Eating Healthy on a Budget

Good nutrition is the cornerstone of any healthy lifestyle. Often people complain that healthy eating is too expensive and too time consuming. In this post we will share some tips to save money and time while eating well.

We usually focus on exercise and physical activity since Biostrap is a tool to track results from our physical fitness routines. However, even the best fitness plan falls short if it isn’t paired with healthy nutrition. There is truth to the expression, “we are what we eat.”

Plan Before You Shop

Plan Your Menu

Many people succumb to impulse shopping. Often impulse groceries are not the healthiest choices and they are an unnecessary expense. If you make meal plans for the week, you save time and money by reducing your risk of impulse shopping. This strategy also helps you eat healthier and reduces food waste.

Bonus: If you use savings apps like Ibotta, you can plan around what is on sale. Be wary of the trap of coupon shopping. If you follow coupons and discounts to food you would plan to eat then you can save money. However, some end up buying processed foods they don’t normally eat just because they are on sale.

Shop From The Outer Perimeter First

Most grocery stores feature fresh foods on the perimeter or the store and more processed foods inside. So the outer perimeter usually includes the fresh produce, fresh protein, bakery, deli and dairy. Shopping from the outside first saves time as you can choose your fresh foods first. Keep in mind that the outer parameter might include the bakery, alcoholic beverages and deli. Not everything on the outside is healthy or thrifty. They tend to do this because the outer perimeter has easy access to refrigeration, ovens and other appliances.

Saving On Groceries

Research Discounts and Coupons Wisely

Shop for sales and discounts. Coupons may help, but unfortunately many coupon deals are for branded, processed foods and many are not healthy choices. Non-branded items like fresh produce are rarely included in coupon promotions. However there are exceptions. Look for discounts on foods you would plan to eat or healthy foods you would like to try.

Savings apps are a modern, convenient update on classic coupon clipping. Many savings apps also include fresh foods within their promotion though usually with a smaller savings than with branded processed foods.

Shop Seasonally

Plan your menu around seasonal foods as they tend to be freshest and cheapest. You may notice that tomatoes are cheaper certain times of the year and squash at other times. The same applies to seafood and other fresh foods.

Consider Healthy Frozen Foods

Frozen produce and seafood often goes on sale and may be just as healthy as non-frozen foods. If the food is frozen immediately after harvest, it retains nutrition value.

According to Tufts University, a 2013 study found that frozen produce was just as nutritious as fresh produce if the fresh produce is consumed within five days of purchase. After five days, the fresh produce actually retained less nutrients than the frozen.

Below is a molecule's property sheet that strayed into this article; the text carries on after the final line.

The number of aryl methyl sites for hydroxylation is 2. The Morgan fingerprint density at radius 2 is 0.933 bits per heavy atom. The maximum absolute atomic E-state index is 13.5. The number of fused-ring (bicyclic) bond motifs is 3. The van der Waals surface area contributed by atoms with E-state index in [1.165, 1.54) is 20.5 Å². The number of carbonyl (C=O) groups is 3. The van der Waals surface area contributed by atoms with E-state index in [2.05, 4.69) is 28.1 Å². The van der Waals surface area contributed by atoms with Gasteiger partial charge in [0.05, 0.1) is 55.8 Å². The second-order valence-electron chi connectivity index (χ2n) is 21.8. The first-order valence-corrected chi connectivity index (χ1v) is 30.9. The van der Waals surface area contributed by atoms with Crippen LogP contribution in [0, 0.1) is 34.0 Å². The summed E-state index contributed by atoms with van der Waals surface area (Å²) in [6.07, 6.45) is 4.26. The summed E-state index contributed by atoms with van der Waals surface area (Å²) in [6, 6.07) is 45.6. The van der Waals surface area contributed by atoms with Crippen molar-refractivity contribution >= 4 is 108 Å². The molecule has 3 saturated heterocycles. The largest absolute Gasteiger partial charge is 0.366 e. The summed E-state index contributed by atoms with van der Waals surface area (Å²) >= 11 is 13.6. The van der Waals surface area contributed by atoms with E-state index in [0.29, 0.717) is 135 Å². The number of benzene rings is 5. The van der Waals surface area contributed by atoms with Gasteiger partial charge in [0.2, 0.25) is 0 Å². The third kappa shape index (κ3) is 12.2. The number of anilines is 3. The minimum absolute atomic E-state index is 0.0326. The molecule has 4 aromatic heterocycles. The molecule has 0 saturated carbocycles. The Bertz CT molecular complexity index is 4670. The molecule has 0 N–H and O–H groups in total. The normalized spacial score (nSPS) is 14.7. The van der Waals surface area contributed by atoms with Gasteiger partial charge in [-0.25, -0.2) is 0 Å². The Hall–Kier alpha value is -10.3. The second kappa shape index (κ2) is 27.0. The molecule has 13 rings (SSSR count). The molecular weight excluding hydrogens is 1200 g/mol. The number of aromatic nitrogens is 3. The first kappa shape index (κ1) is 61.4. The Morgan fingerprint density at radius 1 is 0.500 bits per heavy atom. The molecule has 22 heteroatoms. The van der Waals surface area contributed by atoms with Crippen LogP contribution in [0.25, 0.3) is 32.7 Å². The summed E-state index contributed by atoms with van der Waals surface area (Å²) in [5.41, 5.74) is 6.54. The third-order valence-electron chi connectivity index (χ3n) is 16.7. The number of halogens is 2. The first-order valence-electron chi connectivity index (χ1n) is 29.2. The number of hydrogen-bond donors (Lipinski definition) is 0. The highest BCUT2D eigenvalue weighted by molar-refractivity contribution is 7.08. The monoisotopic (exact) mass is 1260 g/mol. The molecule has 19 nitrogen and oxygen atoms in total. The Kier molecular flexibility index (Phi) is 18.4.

Freezing food is like pressing the pause button. For the cost conscious shopper, this means you can buy healthy frozen foods on sale and save money on your annual grocery bill. Be sure to read the labels to make sure the frozen food doesn’t contain excessive added sugar, salt, or other unnecessary ingredients.

Consider A Meatless Meal

If you eat meat, consider having a meatless day each week. Even one meatless meal is a healthy way to save money on your food bill. The “Meatless Monday” challenge is based on the idea that it is heart healthy, environmentally friendly, and frugal to reduce meat consumption even a little. It also offers a fun opportunity to try new foods and to increase produce consumption. You are not limited to Monday, if you choose to try this option you can schedule your meatless meal for any day of the week.

Make a Plan for Leftovers

Some homemade meals are most cost effective in multiple portions. For example, it is easier to make a pot of soup for six people than for just one. If you are single or have a small household this may pose a challenge.

Make a plan for your leftovers. For example, an insulated Hydro Flask or Thermos makes it easy to take some of that soup to work for lunch later in the week. Alternately, freeze it in single portion sizes for convenient lunches or dinners. This is like making your own frozen dinners that are likely cheaper and healthier than commercial, processed frozen dinners.

Decrease Convenience Foods

Some convenience foods are healthy and save time. Others are less healthy versions of foods that could be healthy. This recommendation isn’t a criticism of all the healthy convenience foods, but from a savings prospective you pay extra for the convenience. For example, bagged salad leaves are more expensive than a head of lettuce. Dry beans are less expensive than canned beans (and usually have less sodium). Carrot sticks are more expensive than buying whole carrots.

You don’t have to give up convenience. Many people find that bulk preparation saves them time throughout the week while making healthy, inexpensive foods convenient. For example, once a week you could clean and cut up fresh fruits and vegetables to make salads, crudites, and smoothie ingredients. A slow cooker or Instant Pot pressure cooker could cook dry beans while you are doing something else.

With a little planning and creativity you can eat healthy on a budget.

Sources and Resources

Pros and Cons of Frozen Foods, Tufts University

Meatless Monday

Jump to...

Scroll to Top